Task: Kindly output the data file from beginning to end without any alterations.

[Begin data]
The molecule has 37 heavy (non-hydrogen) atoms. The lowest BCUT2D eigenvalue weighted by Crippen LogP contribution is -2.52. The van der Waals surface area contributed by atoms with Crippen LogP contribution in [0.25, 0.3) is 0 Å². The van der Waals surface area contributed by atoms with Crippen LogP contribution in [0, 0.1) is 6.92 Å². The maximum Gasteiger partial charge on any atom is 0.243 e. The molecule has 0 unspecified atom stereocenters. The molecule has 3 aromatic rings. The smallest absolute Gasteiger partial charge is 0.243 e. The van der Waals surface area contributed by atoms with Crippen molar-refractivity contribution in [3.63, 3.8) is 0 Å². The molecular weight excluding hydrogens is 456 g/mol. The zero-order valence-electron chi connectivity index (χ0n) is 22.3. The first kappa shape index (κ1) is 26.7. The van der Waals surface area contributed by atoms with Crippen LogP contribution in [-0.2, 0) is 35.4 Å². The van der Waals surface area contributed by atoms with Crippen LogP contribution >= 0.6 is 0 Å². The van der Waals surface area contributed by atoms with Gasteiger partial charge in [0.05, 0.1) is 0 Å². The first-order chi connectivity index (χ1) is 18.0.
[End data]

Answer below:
The molecule has 37 heavy (non-hydrogen) atoms. The lowest BCUT2D eigenvalue weighted by Crippen LogP contribution is -2.52. The van der Waals surface area contributed by atoms with Crippen LogP contribution in [0.25, 0.3) is 0 Å². The van der Waals surface area contributed by atoms with Crippen LogP contribution in [0, 0.1) is 6.92 Å². The maximum Gasteiger partial charge on any atom is 0.243 e. The molecule has 0 unspecified atom stereocenters. The molecule has 3 aromatic rings. The smallest absolute Gasteiger partial charge is 0.243 e. The van der Waals surface area contributed by atoms with Crippen molar-refractivity contribution in [3.63, 3.8) is 0 Å². The molecular weight excluding hydrogens is 456 g/mol. The zero-order valence-electron chi connectivity index (χ0n) is 22.3. The first kappa shape index (κ1) is 26.7. The van der Waals surface area contributed by atoms with Crippen LogP contribution in [-0.2, 0) is 35.4 Å². The van der Waals surface area contributed by atoms with Crippen LogP contribution >= 0.6 is 0 Å². The van der Waals surface area contributed by atoms with Gasteiger partial charge in [0.05, 0.1) is 0 Å². The first-order chi connectivity index (χ1) is 18.0.